By Patrick Troyer

Education specialist

Paulding SWCD

Need some fish or cleaning products for your pond? The Paulding SWCD is here to help with our annual fish sale running now through Friday, April 24.

Pickup will take place the week of April 27. Order forms and information on fish being sold may be obtained via the following methods (1) our website www.pauldingswcd.org under “Tree and Fish Sales” (2) stop in the office at 900 Fairground Dr. in Paulding. Checks should be made out to Paulding SWCD.

Included in our fish sale order form packets are stocking recommendations based on fish and pond size as well as use of pond such as for swimming, fishing, or both.

All fish will be delivered already bagged and boxed with oxygen. You will not need to bring water from your pond when picking up your fish. Fish are guaranteed to be delivered in good condition; however, we do not guarantee survival after stocking your pond.

For 2020, we have the following fish available for purchase: Bluegill, Hybrid Bluegill, Redear Shellcracker, Black Crappie, Channel Catfish, Jumbo Yellow Perch, Large Mouth Bass, White Amur, and Fathead Minnows.

We are also offering one pond care product, Ultra Clear Muck Digester.

Fish are sold in units of 20-25 except for the White Amur which comes in units of two and the Fathead Minnows are sold in 1⁄2 gallon units.

Making a return this year is Pond Maid Sludge Remover, a pond care product that can help keep your pond water clear.

It also helps to improve clarity of the water and reduces toxic ammonia from the water. Pond Maid works best when the temperature is above 55 degrees Fahrenheit and is sold in 4-pound containers. We have rate recommendations on treating your pond available in the Order Form packet.

Ponds are a great addition to any property as they provide a source of water for animals, crops and people, a place to observe wildlife, and of course to fish according to My Land Plan.

My Land Plan offers a few tips to consider before stocking your pond with fish. First to consider is to know the depth and volume of your pond.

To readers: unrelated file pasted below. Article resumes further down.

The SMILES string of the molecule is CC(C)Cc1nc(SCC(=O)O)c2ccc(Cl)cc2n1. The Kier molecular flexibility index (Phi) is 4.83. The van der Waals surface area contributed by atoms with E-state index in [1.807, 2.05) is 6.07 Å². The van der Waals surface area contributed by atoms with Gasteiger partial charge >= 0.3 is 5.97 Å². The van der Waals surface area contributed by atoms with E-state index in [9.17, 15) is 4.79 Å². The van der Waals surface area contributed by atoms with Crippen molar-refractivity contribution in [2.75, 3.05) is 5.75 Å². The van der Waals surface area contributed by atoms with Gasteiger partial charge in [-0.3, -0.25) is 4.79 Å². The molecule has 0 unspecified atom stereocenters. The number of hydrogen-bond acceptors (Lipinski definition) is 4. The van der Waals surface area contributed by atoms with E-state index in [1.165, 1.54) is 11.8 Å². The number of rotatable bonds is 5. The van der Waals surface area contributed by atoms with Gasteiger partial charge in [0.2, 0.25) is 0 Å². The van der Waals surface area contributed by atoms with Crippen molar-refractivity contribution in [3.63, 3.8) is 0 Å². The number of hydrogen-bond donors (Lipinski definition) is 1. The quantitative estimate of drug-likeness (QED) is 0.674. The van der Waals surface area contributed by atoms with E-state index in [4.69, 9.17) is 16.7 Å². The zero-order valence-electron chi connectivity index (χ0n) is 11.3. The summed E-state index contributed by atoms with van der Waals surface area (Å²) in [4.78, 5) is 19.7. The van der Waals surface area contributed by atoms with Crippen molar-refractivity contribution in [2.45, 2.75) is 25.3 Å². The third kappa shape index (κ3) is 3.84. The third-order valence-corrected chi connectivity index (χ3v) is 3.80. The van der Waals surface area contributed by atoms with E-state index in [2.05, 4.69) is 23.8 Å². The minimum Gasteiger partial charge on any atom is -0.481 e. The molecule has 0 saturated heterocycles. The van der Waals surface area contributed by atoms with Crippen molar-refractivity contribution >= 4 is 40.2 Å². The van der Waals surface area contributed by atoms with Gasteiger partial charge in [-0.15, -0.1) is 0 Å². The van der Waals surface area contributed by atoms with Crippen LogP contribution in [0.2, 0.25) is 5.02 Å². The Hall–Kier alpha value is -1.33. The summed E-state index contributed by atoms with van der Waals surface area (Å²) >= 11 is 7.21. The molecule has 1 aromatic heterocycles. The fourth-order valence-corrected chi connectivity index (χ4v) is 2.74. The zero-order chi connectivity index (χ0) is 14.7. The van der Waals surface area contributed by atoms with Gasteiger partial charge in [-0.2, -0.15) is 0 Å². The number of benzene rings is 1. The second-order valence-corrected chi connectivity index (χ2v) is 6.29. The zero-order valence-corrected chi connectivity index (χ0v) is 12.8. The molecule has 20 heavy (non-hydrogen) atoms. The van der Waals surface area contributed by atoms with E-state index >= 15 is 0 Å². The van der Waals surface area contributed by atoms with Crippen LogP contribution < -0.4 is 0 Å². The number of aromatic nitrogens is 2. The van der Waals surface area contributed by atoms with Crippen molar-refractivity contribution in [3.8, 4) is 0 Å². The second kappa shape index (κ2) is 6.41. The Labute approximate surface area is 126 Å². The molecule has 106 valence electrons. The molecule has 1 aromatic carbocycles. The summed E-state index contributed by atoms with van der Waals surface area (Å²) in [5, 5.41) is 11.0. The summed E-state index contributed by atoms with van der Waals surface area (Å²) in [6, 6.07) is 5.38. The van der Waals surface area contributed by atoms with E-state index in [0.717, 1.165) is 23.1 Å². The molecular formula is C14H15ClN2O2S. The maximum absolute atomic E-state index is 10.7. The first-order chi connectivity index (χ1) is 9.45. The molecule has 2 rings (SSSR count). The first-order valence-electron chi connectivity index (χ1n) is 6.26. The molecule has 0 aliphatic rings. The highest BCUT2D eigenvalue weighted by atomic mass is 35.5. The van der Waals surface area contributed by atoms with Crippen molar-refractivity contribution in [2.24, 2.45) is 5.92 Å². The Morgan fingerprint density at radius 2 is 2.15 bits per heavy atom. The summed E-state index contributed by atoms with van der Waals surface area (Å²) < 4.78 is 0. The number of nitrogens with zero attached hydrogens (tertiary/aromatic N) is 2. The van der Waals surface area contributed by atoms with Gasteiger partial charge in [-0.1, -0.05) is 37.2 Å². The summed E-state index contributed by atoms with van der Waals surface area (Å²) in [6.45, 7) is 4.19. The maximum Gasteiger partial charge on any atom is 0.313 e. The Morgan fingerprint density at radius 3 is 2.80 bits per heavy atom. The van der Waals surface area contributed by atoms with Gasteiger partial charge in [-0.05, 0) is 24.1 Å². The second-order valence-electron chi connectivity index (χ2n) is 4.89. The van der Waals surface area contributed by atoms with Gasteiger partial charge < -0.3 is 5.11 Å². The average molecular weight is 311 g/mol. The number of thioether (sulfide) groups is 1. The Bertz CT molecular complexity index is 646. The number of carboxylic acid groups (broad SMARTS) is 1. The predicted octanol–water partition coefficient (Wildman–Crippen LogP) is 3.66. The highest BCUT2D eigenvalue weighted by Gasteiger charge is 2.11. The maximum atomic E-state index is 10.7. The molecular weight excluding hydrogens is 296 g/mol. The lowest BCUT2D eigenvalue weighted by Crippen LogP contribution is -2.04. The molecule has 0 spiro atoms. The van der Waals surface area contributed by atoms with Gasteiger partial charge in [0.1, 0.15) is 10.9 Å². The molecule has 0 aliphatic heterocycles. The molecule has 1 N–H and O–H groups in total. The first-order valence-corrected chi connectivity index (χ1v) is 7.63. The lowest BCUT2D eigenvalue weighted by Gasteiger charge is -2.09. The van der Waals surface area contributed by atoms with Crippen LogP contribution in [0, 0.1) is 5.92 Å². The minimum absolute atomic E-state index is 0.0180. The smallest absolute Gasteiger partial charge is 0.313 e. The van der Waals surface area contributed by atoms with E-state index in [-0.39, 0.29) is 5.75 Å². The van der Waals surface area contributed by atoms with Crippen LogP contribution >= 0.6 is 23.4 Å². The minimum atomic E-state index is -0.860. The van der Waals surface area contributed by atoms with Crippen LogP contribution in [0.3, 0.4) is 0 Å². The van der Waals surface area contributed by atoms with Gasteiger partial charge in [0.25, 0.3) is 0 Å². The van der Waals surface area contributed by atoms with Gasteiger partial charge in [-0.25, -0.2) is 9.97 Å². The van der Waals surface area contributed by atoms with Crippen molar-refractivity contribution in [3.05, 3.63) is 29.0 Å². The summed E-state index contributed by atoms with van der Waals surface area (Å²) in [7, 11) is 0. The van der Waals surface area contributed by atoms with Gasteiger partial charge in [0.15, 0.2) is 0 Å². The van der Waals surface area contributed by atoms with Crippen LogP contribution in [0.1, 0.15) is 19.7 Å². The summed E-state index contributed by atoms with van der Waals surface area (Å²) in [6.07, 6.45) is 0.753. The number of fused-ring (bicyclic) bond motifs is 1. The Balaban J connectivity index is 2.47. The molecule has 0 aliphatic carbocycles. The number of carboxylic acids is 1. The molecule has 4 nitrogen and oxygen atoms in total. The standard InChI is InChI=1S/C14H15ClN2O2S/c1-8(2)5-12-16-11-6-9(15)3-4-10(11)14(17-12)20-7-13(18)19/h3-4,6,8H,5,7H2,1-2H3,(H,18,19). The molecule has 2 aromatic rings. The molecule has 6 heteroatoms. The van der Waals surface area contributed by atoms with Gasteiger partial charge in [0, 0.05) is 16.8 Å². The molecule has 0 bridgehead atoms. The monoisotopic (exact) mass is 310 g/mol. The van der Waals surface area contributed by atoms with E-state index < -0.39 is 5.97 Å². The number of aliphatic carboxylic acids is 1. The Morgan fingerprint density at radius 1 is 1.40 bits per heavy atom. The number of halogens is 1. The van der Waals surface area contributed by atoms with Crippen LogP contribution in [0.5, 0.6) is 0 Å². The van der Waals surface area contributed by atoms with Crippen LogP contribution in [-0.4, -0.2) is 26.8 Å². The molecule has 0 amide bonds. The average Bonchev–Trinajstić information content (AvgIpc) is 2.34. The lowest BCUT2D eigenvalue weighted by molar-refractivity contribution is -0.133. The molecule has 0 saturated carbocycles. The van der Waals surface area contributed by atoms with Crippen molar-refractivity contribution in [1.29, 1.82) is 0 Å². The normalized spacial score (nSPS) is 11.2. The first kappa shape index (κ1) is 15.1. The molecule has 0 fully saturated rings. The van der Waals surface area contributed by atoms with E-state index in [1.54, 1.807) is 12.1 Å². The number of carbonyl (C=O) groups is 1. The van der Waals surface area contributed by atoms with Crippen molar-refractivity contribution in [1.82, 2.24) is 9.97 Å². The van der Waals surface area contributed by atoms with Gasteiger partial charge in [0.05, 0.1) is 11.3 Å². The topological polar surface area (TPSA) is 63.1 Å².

You want a depth of at least 8-12 feet to avoid any fish kills when winter comes along. Another point to consider is temperature of the water. This will determine the type of fish that will survive in your pond as different fish tolerate various temperature ranges.

Lastly, water quality should be a consideration with pond stocking. According to My Land Plan, runoff and water temperature have some influence on water quality in addition to turbidity (how cloudy the water appears).

It becomes difficult for fish to survive in cloudy water. According to Fred Snyder with OSU Extension, keeping a pond healthy depends on reducing weed growth, reducing algae growth, and maintaining oxygen supply. Snyder says weed growth can be reduced by taking away sources of nutrients such as manure, lawn fertilizer, or leachate from your septic tank.

Have leaves leftover from fall? Snyder suggest getting rid of those too as decomposing leaves take up dissolved oxygen in the water making less available for fish.

There are several considerations that need to be made when it comes to stocking your pond. One of the biggest things to keep in mind boils down to the use that your pond is going to serve. It is just going to be used for swimming, fishing, or both? Recommendations provided with our fish order forms include suggestions based on a one-acre pond that is used for the following: fishing, mostly fishing and some swimming, mostly swimming and some fishing, and swimming only.

Use this table as a guide when determining the amount of fish your pond will need and be sure to contact our office and we will be happy to answer any questions.

According to Freshwater Fish Company, fish stocking is an important part of any pond management system. Selection of fish for your pond depends on the specific goals for your body of water as well as the size of the pond.

Ponds can be managed to attract wildlife to your area as well. Clemson University Extension notes the following as good management techniques for ponds: enhancing food availability for fish, controlling harvesting to maintain adequate populations, controlling weeds, and preventing fish kills with good water quality.

Contact the Paulding SWCD at 419-399-4771 or patrick.troyer@pauldingswcd.org for your fish stocking and pond care needs this coming spring.

Once again, order forms will be due Friday, April 24 to the Paulding SWCD Office located at 900 Fairground Drive Suite B Paulding, OH 45879 and checks should be made out to Paulding SWCD. Pickup is scheduled for the week of April 27, details will be sent to customers when orders are placed.